• Kale – has beta-carotene which assists in boosting immune system and high in bone-building calcium
  • Broccoli – has cholesterol lowering benefits when steamed
  • Cauliflower – good source of fiber and folate
  • Brussels Sprouts – good source of fiber and also lutein which is a nutrient that is great for the eyes
  • Rutabaga – good source of vitamin C and fiber
  • Cabbage – good source of vitamin C and K and it is easy to store
  • Bok Choy – good souce of folate
  • Turnips – high in vitamins A, C and K, folate and fibres

You should include a minimum of 3 servings (1 serving = 1 cup) per week in your diet, which is not a lot.  You may already be eating this much, which is great!  You can cut up some broccoli and cauliflower and steam it for a few minutes and take it to work to eat at your desk as a snack with hummus.   If you’re not getting 3 servings per week, see the recipe suggestions below to get more of these nutrient packed vegetables into your diet.

  • Recipe suggestions with these vegetables

Sauteed Kale
Sauteed Kale with Garlic
Kale and Sweet Potato Soup
Kale Soup
Kale and Olive Oil Mashed Potato
Avocado and Cabbage Slaw
Asian Quinoa
Asian Salad
Rainbow Kale Salad
Tofu and Broccoli Stir Fry
Asian Rice Noodles with Spicy Almond Sauce
Steamed Brussels Sprouts
Warm and Lively Soup
Kiwi-Berry-Greens Smoothie
Raw Asian Ginger Soup
Red Pepper and Kale Soup
Shitake Mushroom and Baby Bok Choy Stir Fry
Roasted Vegetables
Vegetable Pad Thai
Stir Fry
Asian Sauteed Cauliflower

image courtesy of http://thenaturallyfit.blogspot.com

  • Try to drink 1/2  your body weight in ounces of water per day
  • For example a 150 pound person should drink 75 ounces of water each day or consume that fluid through foods.
  • Fruits and vegetables are very high water content foods as are soups and smoothies. These would count towards this goal.
  • Drinking water can help with appetite control, fatigue, detoxification, better skin, better elimination, reduce the chances of kidney stones and countless other benefits.
  • I recommend that you drink filtered water. Water that has the flouride and chlorine removed is a start. Ideally you should also shower in filtered water. The filter system that we use and recommend is made by Aqausana and can be purchased at www.aquasana.com.  Use this link to get 20% off
  • Water should be consumed from a stainless steel container or glass container since these are re-usable but do not leach unwanted chemicals in to the water.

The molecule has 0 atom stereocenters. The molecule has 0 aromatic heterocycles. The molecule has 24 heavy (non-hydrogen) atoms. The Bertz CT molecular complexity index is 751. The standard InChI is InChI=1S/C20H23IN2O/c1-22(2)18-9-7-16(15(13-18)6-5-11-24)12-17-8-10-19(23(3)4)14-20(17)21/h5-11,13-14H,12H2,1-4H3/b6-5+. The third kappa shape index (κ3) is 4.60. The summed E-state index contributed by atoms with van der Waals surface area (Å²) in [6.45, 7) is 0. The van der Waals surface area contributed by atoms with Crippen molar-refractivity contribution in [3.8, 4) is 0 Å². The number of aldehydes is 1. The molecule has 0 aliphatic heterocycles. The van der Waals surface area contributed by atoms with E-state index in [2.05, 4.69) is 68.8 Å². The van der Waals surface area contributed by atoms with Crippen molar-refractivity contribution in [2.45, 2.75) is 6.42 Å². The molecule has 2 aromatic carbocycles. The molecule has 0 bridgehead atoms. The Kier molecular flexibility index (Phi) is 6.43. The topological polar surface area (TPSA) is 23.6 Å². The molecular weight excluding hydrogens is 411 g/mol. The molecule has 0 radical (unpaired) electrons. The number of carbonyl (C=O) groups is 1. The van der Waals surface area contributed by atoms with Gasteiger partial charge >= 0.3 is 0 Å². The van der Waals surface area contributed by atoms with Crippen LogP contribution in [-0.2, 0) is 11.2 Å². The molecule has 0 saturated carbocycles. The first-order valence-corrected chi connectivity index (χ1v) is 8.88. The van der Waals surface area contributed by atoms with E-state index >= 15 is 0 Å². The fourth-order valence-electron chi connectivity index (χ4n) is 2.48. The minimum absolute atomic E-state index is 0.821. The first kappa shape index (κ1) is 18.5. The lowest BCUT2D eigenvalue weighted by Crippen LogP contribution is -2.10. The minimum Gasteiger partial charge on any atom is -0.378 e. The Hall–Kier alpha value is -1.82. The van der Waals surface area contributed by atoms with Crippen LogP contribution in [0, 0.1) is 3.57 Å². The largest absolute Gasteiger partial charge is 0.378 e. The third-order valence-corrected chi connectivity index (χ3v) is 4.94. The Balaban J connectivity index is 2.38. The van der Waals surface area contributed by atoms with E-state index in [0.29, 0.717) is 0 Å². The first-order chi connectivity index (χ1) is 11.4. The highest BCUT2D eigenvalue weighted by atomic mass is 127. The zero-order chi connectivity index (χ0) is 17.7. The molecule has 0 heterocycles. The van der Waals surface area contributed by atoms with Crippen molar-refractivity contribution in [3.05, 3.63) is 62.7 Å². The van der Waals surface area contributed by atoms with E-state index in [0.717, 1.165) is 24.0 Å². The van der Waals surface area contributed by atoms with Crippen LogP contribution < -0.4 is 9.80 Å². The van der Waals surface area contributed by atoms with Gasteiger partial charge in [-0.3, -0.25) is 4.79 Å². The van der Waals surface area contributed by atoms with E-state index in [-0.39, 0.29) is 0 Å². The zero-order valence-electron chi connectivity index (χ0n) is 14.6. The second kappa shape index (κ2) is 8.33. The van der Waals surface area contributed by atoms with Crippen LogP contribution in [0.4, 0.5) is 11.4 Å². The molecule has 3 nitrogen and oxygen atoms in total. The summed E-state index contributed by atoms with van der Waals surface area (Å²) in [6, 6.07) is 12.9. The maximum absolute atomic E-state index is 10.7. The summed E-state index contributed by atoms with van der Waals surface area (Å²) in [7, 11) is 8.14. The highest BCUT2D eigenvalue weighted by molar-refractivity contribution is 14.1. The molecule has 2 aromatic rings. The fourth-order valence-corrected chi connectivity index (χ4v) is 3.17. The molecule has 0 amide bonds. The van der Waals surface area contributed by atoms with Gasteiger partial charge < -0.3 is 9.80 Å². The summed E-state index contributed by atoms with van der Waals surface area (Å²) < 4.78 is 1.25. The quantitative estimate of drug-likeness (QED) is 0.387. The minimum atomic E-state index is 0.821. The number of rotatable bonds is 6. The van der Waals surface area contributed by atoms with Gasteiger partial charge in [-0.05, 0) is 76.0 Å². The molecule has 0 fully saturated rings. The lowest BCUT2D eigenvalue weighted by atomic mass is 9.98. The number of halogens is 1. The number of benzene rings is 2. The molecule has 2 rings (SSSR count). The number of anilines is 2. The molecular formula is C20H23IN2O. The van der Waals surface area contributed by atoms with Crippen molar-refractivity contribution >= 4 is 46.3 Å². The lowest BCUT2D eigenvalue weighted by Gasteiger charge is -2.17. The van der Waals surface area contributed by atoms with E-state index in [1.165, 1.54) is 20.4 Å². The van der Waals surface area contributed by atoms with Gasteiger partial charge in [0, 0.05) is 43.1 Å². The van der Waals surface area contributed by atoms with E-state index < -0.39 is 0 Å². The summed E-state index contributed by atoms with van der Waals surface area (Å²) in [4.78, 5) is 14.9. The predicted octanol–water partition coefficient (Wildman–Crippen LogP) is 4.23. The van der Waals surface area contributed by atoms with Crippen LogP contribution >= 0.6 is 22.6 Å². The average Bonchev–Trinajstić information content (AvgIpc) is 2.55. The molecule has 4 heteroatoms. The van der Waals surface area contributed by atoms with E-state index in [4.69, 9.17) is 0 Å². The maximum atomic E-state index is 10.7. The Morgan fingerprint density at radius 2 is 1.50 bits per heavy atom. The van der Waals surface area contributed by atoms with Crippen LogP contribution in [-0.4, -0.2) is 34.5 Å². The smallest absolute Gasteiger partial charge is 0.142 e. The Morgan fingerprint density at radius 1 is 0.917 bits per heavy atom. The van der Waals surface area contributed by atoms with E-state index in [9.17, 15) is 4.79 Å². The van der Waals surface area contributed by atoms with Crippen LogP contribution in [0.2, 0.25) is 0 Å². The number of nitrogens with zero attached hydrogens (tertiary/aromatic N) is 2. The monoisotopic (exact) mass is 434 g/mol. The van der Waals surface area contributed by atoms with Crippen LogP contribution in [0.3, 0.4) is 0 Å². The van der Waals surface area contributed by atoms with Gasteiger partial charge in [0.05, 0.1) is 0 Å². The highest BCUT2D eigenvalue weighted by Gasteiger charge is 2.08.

• I highly recommend that you drink 20 ounces of water first thing in the morning before you eat or drink anything else, this has tremendous cleansing properties especially when combined with a squeeze of fresh lemon.
  • Remember this quote: “The body’s solution to pollution is dilution”

 

Don’t forget to use this link to get 20% off the same filter we use in our home.  Water Filter

 

Click below to view PDF of the menu and shopping list in a printable version

Your Menu and Shopping List for Jan.9 – Jan.13

 

Here is a list of the essential kitchen tools we recommend to make our healthy recipes.  Use what you have to make do.  Invest as you move forward.

1. Vitamix or Blentec Blender

  • Available at Costco in stores from time to time or available on Costco online
  • You can buy a used one if you want to save some money
  • Cost: ~ $400 –  worth every penny!

2. High quality wok

  • We use a hard anodized 12 inch wok from Le Creuset
  • It distributes heat more evenly allowing to cook at lower heat
  • Excellent non-stick surface that is molecular bonded to the metal
  • 10X stronger than teflon
  • Avoid teflon coated pans due to potential cancer causing effects
  • Much lighter than cast iron, although cast iron is still great to cook with, its just very heavy

3. Steamer Pot

  • Steaming is better than boiling
  • Allows food to be cooked at a lower temperature
  • Prevents nutrient loss, compared to boiling
  • 3 quart steamer with a lid from any company is fine

4. High Quality Skillet

  • We use a 12 inch skillet from Le Creuset
  • It distributes heat more evenly allowing to cook at lower heat
  • Excellent non-stick surface that is molecular bonded to the metal
  • 10X stronger than teflon
  • Avoid teflon coated pans due to potential cancer causing effects
  • Much lighter than cast iron, although cast iron is still great to cook with, its just very heavy

5. Garlic Press

  • This will save a lot of time when prepping garlic
  • Will prevent your fingers from smelling like garlic all day!

6. Juicer

  • A good juicer is worth the money you spend
  • I don’t recommend blowing the bank, start off with one that is simple to use and clean
  • I like the Breville juicers since they are not too expensive and easy to clean

7. Salad Spinner

  • A salad spinner will help you remove the excess water from your leafy greens
  • We use one from Oxo

8. Lemon Press

  • This will help you juice a lemon or lime very easily

9. Measuring cups and spoons

10. Good set of knives

  • nothing super fancy, but you want knives that work well
  • we use knives from JA Henkels and Chicago cutlery

11. Large and Medium Stock Pot

  • We use stainless steel stock pots from Calphalon

12. Wooden Chopping Board

13, Wooden Cooking Spoons and Potato Masher

  • Wooden Cooking Spoons do not scratch cookware

14. Fine Grater

  • To grate ginger or green chilies

15. Pepper Mill/Grinder